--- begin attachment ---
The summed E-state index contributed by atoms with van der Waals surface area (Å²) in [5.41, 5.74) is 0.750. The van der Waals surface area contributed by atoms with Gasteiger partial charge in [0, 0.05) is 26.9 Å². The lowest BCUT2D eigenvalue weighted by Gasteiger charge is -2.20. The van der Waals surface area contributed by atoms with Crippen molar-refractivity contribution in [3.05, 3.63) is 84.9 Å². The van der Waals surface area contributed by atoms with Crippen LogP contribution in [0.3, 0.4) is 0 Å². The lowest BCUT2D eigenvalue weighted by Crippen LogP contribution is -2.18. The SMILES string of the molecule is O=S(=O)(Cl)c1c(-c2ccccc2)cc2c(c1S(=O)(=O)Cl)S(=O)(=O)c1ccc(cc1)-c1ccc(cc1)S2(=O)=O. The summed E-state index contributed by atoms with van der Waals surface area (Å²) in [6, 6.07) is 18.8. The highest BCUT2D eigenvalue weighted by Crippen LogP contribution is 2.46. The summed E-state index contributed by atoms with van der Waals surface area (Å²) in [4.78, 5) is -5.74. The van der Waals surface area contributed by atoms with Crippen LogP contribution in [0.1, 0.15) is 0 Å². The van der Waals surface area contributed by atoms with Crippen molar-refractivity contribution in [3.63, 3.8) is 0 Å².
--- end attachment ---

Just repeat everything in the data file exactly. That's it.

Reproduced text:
The summed E-state index contributed by atoms with van der Waals surface area (Å²) in [5.41, 5.74) is 0.750. The van der Waals surface area contributed by atoms with Gasteiger partial charge in [0, 0.05) is 26.9 Å². The lowest BCUT2D eigenvalue weighted by Gasteiger charge is -2.20. The van der Waals surface area contributed by atoms with Crippen molar-refractivity contribution in [3.05, 3.63) is 84.9 Å². The van der Waals surface area contributed by atoms with Crippen LogP contribution in [0.3, 0.4) is 0 Å². The lowest BCUT2D eigenvalue weighted by Crippen LogP contribution is -2.18. The SMILES string of the molecule is O=S(=O)(Cl)c1c(-c2ccccc2)cc2c(c1S(=O)(=O)Cl)S(=O)(=O)c1ccc(cc1)-c1ccc(cc1)S2(=O)=O. The summed E-state index contributed by atoms with van der Waals surface area (Å²) in [6, 6.07) is 18.8. The highest BCUT2D eigenvalue weighted by Crippen LogP contribution is 2.46. The summed E-state index contributed by atoms with van der Waals surface area (Å²) in [4.78, 5) is -5.74. The van der Waals surface area contributed by atoms with Crippen LogP contribution in [0.1, 0.15) is 0 Å². The van der Waals surface area contributed by atoms with Crippen molar-refractivity contribution in [3.63, 3.8) is 0 Å².